He stopped at a red light and took another look at his passenger. She sounded so uneasy; a small crack in her tough exterior, though he supposed that wasn’t too hard to understand why. “I don’t know. It’s still the 19th—maybe they just need another woman to round out the numbers.”

“Are you trying to make me feel better?”

The light changed. Scott drove straight, not making the final turn to complete the loop back to the restaurant . “Maybe you were on to something with the windows. Perhaps a chat with the priest from St. Joe’s would shed some light. Should we take a chance that he might still be at the Basilica?”

“No, he won’t be there. On weeknights, he does some volunteer work.” She pointed to her left. “Go ahead and turn on Regent. We can backtrack.”

“If you don’t go to church any more, how do you know his schedule so well?”

“I volunteer at the same place. Only, I go on Saturdays.”

“You…volunteer?” Scott said, considering another piece in a complicated puzzle.

“Sure, don’t you?”

Her dry reply was cut off by the sound of a ringing cell phone. Tessa retrieved it from her purse and answered. A few words in Italian were exchanged, but it was soon evident that their drive-by did not go unnoticed. Scott didn’t need a translator to understand the glow of quickly advancing headlights reflected in the rearview mirror.

He came to a stop at another light. Tessa pulled the phone away from her ear and looked at him. “It’s Cy. He wants to talk to you.”

This was unexpected. He looked at Tessa for a second, hoping for some hint on the latest request, but found nothing in her slightly irritated expression. He extended his hand and took the phone. Somehow in the exchange, Tessa managed to grab the postcard.

He wasn’t going to wrestle her for it, yet.

“Yeah,” he said into the phone.

Cy didn’t favor him with Italian obscenities; he got straight to the point. “Turn the car around, and bring her to the restaurant.”


“What did you say?”

Scott drove forward, even though the light was red. The car behind followed without hesitation. Glancing in the rearview mirror, he couldn’t tell if the driver was talking on the phone, or even if the mysterious Cy was indeed behind him. His money was on Cy still eating his linguini, and some nasty henchmen being in the blue Audi.

Pressing the gas, Scott continued, “Your little welcoming committee changed my mind. You want to do things the hard way, I’ll accommodate you.”

“You’re a dead man,” Cy growled into the phone.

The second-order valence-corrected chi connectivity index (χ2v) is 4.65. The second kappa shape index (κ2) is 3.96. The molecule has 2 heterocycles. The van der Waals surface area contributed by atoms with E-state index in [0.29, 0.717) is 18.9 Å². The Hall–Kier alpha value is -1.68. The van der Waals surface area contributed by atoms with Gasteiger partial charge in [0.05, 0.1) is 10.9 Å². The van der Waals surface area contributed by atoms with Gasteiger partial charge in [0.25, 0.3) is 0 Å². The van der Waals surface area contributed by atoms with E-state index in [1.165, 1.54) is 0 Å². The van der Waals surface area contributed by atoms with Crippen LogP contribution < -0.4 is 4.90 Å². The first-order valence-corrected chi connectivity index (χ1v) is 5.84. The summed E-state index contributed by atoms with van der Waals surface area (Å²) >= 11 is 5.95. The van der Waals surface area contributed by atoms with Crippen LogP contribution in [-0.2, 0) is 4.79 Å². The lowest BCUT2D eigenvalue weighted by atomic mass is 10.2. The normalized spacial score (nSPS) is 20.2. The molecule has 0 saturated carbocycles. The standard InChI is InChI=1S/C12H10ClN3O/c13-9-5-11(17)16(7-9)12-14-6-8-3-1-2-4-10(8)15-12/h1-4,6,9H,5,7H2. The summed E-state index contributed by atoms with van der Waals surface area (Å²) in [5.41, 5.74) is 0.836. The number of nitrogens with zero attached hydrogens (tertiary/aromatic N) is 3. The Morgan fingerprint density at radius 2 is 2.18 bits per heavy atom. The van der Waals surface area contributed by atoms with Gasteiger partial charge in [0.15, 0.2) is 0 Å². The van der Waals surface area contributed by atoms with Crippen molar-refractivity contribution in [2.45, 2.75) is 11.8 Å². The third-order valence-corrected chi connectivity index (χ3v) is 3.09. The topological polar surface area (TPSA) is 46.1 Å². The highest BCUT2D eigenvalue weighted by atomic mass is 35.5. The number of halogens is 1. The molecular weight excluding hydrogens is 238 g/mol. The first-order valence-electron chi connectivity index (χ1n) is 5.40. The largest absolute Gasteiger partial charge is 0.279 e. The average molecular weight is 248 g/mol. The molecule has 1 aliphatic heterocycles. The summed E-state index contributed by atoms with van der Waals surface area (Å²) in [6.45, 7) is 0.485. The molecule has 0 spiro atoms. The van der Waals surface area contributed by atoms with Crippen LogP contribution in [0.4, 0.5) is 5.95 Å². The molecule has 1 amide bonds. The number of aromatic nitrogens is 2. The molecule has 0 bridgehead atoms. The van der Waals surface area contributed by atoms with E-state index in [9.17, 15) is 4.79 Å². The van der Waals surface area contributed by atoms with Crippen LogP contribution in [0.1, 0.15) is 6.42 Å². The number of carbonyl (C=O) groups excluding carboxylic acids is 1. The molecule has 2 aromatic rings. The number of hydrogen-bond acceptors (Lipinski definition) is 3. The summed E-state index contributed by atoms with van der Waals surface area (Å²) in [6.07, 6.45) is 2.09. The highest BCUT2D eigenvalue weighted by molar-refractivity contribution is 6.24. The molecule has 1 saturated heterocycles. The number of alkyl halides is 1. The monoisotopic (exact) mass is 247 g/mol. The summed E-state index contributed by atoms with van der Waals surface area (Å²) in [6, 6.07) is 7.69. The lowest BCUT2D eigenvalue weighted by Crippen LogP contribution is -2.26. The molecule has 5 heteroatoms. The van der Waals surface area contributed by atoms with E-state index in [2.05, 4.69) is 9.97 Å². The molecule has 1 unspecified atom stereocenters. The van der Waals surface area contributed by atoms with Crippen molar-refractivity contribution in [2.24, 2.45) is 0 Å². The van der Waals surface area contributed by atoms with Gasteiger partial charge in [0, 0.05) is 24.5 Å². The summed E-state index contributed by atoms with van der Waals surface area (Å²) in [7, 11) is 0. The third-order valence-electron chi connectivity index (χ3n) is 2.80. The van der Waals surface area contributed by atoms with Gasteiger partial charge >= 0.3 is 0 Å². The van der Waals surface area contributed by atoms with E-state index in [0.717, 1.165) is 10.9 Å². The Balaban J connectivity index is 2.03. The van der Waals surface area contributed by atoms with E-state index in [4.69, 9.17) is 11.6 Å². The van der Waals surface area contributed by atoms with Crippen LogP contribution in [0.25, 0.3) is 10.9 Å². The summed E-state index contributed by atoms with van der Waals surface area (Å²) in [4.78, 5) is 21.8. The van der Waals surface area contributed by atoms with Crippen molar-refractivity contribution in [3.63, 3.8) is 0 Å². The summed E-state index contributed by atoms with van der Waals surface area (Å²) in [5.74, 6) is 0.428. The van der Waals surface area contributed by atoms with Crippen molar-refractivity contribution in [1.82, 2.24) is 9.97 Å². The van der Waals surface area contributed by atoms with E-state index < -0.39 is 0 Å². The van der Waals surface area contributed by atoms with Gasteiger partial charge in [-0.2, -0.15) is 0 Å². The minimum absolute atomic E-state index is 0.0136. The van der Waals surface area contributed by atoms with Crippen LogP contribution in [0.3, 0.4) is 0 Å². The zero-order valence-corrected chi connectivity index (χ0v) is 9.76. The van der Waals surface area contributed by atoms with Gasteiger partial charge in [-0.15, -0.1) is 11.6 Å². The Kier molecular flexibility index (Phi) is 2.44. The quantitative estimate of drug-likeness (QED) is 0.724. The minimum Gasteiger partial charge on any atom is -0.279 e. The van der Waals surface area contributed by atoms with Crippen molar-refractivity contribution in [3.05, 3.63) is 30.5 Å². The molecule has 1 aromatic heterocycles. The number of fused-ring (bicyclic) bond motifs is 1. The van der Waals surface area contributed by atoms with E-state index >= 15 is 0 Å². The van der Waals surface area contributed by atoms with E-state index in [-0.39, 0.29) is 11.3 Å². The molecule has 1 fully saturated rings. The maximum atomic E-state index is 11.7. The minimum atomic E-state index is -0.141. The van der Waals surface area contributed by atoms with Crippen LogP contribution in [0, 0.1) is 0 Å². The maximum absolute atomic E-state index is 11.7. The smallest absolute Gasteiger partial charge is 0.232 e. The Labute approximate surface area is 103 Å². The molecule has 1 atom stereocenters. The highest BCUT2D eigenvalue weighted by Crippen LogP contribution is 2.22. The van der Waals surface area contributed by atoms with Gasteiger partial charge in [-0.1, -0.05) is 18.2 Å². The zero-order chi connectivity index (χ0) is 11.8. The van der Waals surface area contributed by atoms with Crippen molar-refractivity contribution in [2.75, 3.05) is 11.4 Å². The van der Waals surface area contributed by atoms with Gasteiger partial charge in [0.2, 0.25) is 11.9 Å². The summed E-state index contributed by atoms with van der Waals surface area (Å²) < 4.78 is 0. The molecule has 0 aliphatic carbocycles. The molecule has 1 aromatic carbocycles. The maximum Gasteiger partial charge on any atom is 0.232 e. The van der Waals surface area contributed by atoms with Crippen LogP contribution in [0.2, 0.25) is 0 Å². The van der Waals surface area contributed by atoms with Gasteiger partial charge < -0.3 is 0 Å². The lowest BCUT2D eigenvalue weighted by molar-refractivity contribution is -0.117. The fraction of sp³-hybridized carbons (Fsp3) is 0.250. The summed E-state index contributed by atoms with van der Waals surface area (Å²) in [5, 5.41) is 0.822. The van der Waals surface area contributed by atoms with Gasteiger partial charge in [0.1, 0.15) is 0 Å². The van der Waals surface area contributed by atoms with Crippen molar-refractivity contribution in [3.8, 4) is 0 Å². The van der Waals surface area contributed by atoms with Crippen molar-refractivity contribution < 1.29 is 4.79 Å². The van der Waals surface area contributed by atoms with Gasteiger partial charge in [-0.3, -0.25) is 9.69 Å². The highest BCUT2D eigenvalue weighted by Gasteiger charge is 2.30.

Scott disregarded the threat; death didn’t really scare him. He’d dealt with Cy’s kind before. “So, why are we having this conversation?”

“I want that postcard. And I want it now.”

“One hour. I’ll call you back—let you know where to meet us.” Without a final salutation, he clicked the phone closed and handed it back to Tessa. “Regent Street, eh?” The speed continued to climb. “Hang on.”

Chapter 8

Social Studies


A squeal of tires on the road caused Scott to snap his head to the left. The Audi was no longer following sedately behind him; the blue car swerved to the side, loudly peeling into the next lane. Scott didn’t press down on the accelerator of the Mustang. Already speeding, he tried to catch a glimpse of the other driver.

The Audi surged ahead, then jerked to the side, trying to cut them off. Anticipating the move, Scott braked. He narrowly avoided the collision, his body rocking forward even as his hand grabbed the gearshift and slammed the car into reverse. The wheels spun in protest. He switched gears back to drive, making a wide U-turn that the other car— which came to a stop at an angle—would struggle to follow.

“You okay?” he asked Tessa, flooding the engine with fuel by pounding a foot on the accelerator.

“Been better,” she mumbled, twisting to look at the other car. It would need to reverse before turning around, costing valuable seconds.

Scott didn’t waste the advantage. He gambled and ran the red light at the end of the street, surging the car through the intersection with nary a glance to either side.

The sudden acceleration pressed Tessa back into the seat. Her eyes caught sight of Scott’s hand moving as he twisted the wheel, the other hand mindlessly palming the stick shift. His eyes stayed trained on the road. There was that unmistakable tone, a tiny hint of variance to the trained ear, when the transmission tells the driver when to shift; Scott took each cue like a pro.

His quick reaction and keen maneuvers gave them a slight lead. Though in this game, a half mile, rather than a few mere blocks, would have been a more comfortable edge. With one-way streets, their path wouldn’t be hard to predict. Scott made a quick right, and then a left, continuing towards the interstate. Traffic did not impede their progress, but that being the case didn’t necessarily work in their favor either.